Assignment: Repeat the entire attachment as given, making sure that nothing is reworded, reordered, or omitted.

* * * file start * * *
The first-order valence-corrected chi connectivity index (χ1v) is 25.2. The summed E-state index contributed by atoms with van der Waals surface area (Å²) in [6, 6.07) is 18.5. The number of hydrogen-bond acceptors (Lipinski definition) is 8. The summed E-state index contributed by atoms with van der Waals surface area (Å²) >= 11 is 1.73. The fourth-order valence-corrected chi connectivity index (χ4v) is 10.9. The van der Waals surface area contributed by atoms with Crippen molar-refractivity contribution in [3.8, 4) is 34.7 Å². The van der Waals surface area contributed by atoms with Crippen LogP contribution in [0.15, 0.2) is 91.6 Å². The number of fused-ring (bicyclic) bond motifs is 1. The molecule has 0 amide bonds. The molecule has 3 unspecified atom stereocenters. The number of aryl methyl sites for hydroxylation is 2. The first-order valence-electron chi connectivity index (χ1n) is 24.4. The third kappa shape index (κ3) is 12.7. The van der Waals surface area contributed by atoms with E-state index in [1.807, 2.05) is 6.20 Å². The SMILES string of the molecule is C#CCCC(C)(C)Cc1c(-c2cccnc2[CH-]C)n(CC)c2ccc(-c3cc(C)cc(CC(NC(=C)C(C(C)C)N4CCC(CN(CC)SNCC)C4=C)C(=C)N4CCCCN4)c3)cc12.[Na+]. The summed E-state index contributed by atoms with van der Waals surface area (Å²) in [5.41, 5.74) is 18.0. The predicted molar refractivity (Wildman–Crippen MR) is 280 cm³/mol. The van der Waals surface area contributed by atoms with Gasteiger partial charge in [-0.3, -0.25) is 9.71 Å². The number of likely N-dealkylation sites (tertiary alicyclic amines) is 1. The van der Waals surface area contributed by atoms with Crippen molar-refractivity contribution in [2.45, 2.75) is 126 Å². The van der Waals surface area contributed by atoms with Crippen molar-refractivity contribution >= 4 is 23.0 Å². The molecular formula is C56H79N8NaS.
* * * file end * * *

The first-order valence-corrected chi connectivity index (χ1v) is 25.2. The summed E-state index contributed by atoms with van der Waals surface area (Å²) in [6, 6.07) is 18.5. The number of hydrogen-bond acceptors (Lipinski definition) is 8. The summed E-state index contributed by atoms with van der Waals surface area (Å²) >= 11 is 1.73. The fourth-order valence-corrected chi connectivity index (χ4v) is 10.9. The van der Waals surface area contributed by atoms with Crippen molar-refractivity contribution in [3.8, 4) is 34.7 Å². The van der Waals surface area contributed by atoms with Crippen LogP contribution in [0.15, 0.2) is 91.6 Å². The number of fused-ring (bicyclic) bond motifs is 1. The molecule has 0 amide bonds. The molecule has 3 unspecified atom stereocenters. The number of aryl methyl sites for hydroxylation is 2. The first-order valence-electron chi connectivity index (χ1n) is 24.4. The third kappa shape index (κ3) is 12.7. The van der Waals surface area contributed by atoms with E-state index in [1.807, 2.05) is 6.20 Å². The SMILES string of the molecule is C#CCCC(C)(C)Cc1c(-c2cccnc2[CH-]C)n(CC)c2ccc(-c3cc(C)cc(CC(NC(=C)C(C(C)C)N4CCC(CN(CC)SNCC)C4=C)C(=C)N4CCCCN4)c3)cc12.[Na+]. The summed E-state index contributed by atoms with van der Waals surface area (Å²) in [5.41, 5.74) is 18.0. The predicted molar refractivity (Wildman–Crippen MR) is 280 cm³/mol. The van der Waals surface area contributed by atoms with Gasteiger partial charge in [-0.3, -0.25) is 9.71 Å². The number of likely N-dealkylation sites (tertiary alicyclic amines) is 1. The van der Waals surface area contributed by atoms with Crippen molar-refractivity contribution in [2.45, 2.75) is 126 Å². The van der Waals surface area contributed by atoms with Crippen molar-refractivity contribution >= 4 is 23.0 Å². The molecular formula is C56H79N8NaS.